Natural history studies collect information from patients over a number of years. This allows doctors to track the course of a disease and to better understand how the disease develops over time. When genetic information is also available, it allows doctors to study, and eventually predict, different disease progression between people with different genetic mutations. Knowing the natural history of a disease can also lead to better designed clinical trials and eventually new therapies.
When it comes to rare inherited retinal diseases, their natural histories are often not fully understood because simply not enough people with the condition have been observed for enough time. For this reason we were delighted to see that Canadian company QLT have recently finished enrolling participants in a natural history study for inherited retinal diseases caused by mutations in the RPE65 and LRAT genes. These mutations lead to some forms of retinitis pigmentosa (RP) and Leber congenital amaurosis (LCA). The researchers will now look back at each participant’s medical history since their diagnosis. Once they have put all of this information together they will have a much better understanding of the progression of disease caused by mutations in these two genes. One area where these types of studies can be very useful is clinical trials, especially in deciding what should be measured as a successful outcome from the therapy.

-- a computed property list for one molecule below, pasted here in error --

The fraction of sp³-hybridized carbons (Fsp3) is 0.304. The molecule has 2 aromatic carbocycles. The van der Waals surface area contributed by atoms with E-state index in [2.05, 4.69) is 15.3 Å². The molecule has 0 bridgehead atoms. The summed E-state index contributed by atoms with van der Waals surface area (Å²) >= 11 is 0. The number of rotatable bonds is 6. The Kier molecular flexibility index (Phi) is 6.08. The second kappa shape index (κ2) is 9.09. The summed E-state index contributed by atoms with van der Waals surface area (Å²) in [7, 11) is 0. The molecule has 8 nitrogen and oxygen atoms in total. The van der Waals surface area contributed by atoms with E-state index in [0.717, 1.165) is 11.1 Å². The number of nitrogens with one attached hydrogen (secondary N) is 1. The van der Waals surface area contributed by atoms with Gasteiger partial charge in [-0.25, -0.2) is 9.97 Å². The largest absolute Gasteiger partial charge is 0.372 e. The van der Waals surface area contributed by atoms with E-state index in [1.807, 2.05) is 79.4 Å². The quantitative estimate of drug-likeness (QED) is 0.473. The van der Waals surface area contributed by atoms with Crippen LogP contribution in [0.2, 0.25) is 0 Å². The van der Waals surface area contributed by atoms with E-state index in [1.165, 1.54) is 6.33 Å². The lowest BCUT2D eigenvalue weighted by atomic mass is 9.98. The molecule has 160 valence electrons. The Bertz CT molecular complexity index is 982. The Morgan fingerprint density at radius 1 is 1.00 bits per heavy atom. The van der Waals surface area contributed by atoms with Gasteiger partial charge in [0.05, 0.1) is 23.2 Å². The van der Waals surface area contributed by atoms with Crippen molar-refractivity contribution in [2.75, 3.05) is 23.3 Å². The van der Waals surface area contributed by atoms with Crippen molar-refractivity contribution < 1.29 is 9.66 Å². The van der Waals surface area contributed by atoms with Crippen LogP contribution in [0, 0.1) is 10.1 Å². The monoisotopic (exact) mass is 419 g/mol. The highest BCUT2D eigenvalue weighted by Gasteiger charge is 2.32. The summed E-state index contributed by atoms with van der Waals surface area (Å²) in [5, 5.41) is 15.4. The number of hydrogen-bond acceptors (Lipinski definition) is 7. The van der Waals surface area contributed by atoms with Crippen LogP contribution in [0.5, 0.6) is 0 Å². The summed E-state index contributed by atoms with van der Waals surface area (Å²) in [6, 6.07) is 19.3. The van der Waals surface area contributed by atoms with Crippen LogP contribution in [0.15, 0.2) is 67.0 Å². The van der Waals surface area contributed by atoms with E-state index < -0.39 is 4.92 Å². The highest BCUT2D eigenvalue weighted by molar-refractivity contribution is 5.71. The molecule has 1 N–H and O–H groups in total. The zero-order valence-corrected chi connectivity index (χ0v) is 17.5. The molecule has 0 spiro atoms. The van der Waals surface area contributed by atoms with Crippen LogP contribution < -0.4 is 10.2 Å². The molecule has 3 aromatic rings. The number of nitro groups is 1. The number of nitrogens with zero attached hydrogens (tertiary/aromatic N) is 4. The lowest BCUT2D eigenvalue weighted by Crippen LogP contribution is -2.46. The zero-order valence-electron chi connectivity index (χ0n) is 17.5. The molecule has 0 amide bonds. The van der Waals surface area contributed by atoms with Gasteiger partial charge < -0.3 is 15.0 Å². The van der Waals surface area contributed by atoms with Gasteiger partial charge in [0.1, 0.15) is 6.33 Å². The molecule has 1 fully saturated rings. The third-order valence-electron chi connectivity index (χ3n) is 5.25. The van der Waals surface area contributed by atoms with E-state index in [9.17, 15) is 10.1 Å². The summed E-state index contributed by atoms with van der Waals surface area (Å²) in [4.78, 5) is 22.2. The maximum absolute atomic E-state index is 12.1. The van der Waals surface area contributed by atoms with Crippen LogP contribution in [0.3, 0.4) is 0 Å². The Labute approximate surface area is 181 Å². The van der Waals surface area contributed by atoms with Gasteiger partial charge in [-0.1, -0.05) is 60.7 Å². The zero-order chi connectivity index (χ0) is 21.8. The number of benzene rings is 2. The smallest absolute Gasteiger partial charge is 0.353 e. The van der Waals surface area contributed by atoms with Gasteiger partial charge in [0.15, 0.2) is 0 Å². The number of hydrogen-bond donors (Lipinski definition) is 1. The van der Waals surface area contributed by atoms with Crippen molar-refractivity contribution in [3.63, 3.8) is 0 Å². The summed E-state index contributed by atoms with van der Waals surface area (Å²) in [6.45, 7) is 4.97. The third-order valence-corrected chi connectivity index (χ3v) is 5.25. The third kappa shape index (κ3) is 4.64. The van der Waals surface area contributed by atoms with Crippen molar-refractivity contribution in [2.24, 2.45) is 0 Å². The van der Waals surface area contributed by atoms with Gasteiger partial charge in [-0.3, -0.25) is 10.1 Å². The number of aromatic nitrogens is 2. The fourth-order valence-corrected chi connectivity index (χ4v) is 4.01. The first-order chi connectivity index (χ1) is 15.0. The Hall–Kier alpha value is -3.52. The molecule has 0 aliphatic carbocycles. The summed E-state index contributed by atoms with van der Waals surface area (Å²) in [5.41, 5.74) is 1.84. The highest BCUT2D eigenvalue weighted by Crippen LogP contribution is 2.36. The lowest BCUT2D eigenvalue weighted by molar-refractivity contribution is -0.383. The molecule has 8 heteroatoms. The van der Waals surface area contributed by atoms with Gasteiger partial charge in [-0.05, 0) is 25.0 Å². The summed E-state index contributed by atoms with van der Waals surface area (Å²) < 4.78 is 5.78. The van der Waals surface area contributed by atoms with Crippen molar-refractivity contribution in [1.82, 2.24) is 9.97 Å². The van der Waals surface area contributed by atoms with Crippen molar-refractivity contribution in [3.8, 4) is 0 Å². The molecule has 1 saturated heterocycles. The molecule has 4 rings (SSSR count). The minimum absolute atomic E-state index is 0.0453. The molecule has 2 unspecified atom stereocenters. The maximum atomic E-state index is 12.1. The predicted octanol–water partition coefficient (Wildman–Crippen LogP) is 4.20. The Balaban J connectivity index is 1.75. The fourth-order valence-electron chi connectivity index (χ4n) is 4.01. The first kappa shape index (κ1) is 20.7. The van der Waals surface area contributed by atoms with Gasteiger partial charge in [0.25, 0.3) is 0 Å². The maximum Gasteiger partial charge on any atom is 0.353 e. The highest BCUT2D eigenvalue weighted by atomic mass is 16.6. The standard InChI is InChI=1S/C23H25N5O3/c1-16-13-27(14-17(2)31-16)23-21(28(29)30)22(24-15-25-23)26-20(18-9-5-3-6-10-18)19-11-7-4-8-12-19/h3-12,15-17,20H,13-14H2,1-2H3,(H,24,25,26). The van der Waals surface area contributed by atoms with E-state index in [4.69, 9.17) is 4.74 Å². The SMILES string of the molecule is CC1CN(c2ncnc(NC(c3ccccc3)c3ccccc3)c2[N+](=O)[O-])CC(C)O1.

Other natural history studies are currently being carried out in the US for Stargardt disease, Usher syndrome, X-linked retinoschisis and Bardet-Biedl syndrome. For individuals affected by sight loss, these studies give a better understanding of the condition. By taking part in these studies, people affected can provide researchers and doctors with key information on how the condition affects their lives. Please click here for more information bout different natural history studies.